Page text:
AIDS—the carer’s guidebookIf every AIDS patient had only one carer, there must be at least3000 people in the UK having to cope with looking after or offeringsupport to such patients-and perhaps wondering where to turn tofor guidance. Caring for Someone with AIDS is largely a directory ofresources in Britain that the carer, or the patient, can draw on forhelp on a wide range of physical, financial, legal, and spiritualdifficulties; but it also gives information for the medical aspects ofthe disease. The emphasis in the book is that the carer should notfeel that he or she has to assume all responsibility-sharing can help.

1. Caring for Someone with AIDS. Edited by David Yelding. London: Consumers’Association and Hodder and Stoughton, for Research Institute for ConsumerAffairs. 1990. Pp 312. £6.95.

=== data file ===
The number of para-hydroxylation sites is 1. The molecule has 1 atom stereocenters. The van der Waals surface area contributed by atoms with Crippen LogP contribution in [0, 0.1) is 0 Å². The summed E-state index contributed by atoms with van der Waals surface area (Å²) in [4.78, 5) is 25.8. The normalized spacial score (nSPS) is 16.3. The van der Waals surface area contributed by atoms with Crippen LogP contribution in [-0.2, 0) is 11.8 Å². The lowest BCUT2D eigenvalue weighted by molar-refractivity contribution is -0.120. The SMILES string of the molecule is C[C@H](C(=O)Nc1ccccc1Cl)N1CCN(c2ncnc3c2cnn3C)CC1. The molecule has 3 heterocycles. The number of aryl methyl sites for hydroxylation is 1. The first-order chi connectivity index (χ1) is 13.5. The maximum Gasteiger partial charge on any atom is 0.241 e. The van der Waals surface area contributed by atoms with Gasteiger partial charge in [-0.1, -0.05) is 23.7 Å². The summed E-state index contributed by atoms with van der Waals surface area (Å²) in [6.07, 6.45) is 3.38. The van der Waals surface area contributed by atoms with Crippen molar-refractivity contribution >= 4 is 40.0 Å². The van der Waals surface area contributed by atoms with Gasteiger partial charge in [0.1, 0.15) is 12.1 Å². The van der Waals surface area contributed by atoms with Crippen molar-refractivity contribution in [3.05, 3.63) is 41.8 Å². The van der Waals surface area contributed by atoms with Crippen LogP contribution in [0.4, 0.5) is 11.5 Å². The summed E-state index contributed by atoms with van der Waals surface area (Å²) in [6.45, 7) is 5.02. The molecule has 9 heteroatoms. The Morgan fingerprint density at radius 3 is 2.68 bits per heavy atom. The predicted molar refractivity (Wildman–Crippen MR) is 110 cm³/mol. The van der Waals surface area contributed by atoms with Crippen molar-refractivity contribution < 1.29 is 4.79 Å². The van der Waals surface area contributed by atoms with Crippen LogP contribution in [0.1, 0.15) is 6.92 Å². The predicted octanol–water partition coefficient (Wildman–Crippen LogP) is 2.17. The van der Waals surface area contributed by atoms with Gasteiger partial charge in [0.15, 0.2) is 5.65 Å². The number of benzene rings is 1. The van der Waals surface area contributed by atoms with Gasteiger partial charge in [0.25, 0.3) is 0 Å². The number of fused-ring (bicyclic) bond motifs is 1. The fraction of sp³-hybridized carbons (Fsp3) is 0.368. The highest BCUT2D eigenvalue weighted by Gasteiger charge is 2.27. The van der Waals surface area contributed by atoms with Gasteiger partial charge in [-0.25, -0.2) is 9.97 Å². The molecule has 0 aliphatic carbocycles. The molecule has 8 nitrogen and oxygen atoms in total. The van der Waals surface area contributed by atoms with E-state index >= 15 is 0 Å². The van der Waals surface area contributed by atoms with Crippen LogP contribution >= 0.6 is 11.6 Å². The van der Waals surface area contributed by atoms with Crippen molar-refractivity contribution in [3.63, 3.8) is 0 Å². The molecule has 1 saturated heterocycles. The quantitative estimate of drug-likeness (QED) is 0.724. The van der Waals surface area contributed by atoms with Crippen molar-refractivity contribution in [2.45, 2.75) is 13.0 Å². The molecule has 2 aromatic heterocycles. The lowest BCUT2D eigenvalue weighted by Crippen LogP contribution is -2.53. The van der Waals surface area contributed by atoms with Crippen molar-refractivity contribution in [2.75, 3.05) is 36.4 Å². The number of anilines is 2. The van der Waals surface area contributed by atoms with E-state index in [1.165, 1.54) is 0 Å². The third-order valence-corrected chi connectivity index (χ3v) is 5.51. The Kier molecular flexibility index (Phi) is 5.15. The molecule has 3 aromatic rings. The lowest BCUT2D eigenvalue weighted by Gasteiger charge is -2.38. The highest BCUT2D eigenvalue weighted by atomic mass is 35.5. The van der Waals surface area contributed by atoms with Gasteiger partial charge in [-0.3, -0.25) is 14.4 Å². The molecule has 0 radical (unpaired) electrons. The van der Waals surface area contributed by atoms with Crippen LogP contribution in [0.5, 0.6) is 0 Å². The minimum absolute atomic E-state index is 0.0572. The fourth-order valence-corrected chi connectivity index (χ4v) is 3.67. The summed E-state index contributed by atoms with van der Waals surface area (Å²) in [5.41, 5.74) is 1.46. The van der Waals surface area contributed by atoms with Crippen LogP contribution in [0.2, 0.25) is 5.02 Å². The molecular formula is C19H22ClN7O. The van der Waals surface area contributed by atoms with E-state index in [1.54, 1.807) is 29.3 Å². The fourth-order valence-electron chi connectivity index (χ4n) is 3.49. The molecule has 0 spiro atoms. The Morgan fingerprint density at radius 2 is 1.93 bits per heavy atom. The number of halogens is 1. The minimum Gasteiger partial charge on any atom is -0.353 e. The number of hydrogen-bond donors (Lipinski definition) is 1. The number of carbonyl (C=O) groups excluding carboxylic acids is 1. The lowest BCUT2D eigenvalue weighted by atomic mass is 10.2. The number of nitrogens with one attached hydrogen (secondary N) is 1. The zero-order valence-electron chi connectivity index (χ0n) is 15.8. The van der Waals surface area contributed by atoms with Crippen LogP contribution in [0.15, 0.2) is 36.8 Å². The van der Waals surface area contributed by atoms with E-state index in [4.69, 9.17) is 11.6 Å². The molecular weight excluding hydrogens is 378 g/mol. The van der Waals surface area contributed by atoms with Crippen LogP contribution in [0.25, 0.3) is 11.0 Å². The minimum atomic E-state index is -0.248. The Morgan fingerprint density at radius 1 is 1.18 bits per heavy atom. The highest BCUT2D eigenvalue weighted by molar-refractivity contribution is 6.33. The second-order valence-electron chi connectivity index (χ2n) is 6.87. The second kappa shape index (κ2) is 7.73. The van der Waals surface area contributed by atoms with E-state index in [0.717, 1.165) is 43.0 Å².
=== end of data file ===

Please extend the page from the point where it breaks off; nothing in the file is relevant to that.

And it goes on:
Health in the society of man

The line of descent for social anthropology began in England withRadcliffe-Brown at Cambridge, in 1902. Fusing conventionalobservation studies in anthropology with the social theories ofDurkheim, he focused upon the evolution of communities and howindividuals within a community act in a common way. The

application of social anthropology to health has now become aseparate discipline, and the Health Policy Unit has published asummary of a short course in medical anthropology held at theLondon School of Hygiene and Tropical Medicine in September,1989.1 The stated central theme of this work is the analysis ofprimary health care in developing countries, against a universalbackground of poverty. However, the text is largely taken up withattempts at defining medical anthropology and its legitimate area ofinvestigation, and with discussions of the historical development inthese areas. Clarity may not be the most conspicuous characteristic